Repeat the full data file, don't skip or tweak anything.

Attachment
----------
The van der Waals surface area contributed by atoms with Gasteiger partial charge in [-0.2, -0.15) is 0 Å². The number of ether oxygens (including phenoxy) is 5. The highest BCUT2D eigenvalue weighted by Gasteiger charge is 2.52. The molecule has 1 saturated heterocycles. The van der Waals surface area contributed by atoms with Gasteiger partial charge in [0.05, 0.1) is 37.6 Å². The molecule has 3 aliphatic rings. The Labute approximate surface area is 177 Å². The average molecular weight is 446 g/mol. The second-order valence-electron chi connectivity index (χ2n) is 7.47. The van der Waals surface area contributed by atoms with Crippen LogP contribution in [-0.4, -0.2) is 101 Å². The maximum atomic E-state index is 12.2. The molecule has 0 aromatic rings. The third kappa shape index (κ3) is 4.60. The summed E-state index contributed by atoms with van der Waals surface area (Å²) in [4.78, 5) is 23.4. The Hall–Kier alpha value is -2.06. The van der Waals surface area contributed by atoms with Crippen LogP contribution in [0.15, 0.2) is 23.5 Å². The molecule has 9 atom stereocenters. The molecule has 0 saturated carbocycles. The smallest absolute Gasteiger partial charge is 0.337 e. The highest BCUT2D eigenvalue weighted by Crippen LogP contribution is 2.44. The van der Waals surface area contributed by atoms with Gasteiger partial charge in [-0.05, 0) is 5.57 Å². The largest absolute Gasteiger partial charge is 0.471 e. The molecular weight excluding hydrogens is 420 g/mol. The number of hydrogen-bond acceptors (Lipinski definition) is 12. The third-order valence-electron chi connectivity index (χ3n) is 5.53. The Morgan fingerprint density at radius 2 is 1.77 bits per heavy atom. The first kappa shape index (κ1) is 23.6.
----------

The van der Waals surface area contributed by atoms with Gasteiger partial charge in [-0.2, -0.15) is 0 Å². The number of ether oxygens (including phenoxy) is 5. The highest BCUT2D eigenvalue weighted by Gasteiger charge is 2.52. The molecule has 1 saturated heterocycles. The van der Waals surface area contributed by atoms with Gasteiger partial charge in [0.05, 0.1) is 37.6 Å². The molecule has 3 aliphatic rings. The Labute approximate surface area is 177 Å². The average molecular weight is 446 g/mol. The second-order valence-electron chi connectivity index (χ2n) is 7.47. The van der Waals surface area contributed by atoms with Crippen LogP contribution in [-0.4, -0.2) is 101 Å². The maximum atomic E-state index is 12.2. The molecule has 0 aromatic rings. The third kappa shape index (κ3) is 4.60. The summed E-state index contributed by atoms with van der Waals surface area (Å²) in [4.78, 5) is 23.4. The Hall–Kier alpha value is -2.06. The van der Waals surface area contributed by atoms with Crippen LogP contribution in [0.15, 0.2) is 23.5 Å². The molecule has 9 atom stereocenters. The molecule has 0 saturated carbocycles. The smallest absolute Gasteiger partial charge is 0.337 e. The highest BCUT2D eigenvalue weighted by Crippen LogP contribution is 2.44. The van der Waals surface area contributed by atoms with Gasteiger partial charge in [-0.05, 0) is 5.57 Å². The largest absolute Gasteiger partial charge is 0.471 e. The molecular weight excluding hydrogens is 420 g/mol. The number of hydrogen-bond acceptors (Lipinski definition) is 12. The third-order valence-electron chi connectivity index (χ3n) is 5.53. The Morgan fingerprint density at radius 2 is 1.77 bits per heavy atom. The first kappa shape index (κ1) is 23.6.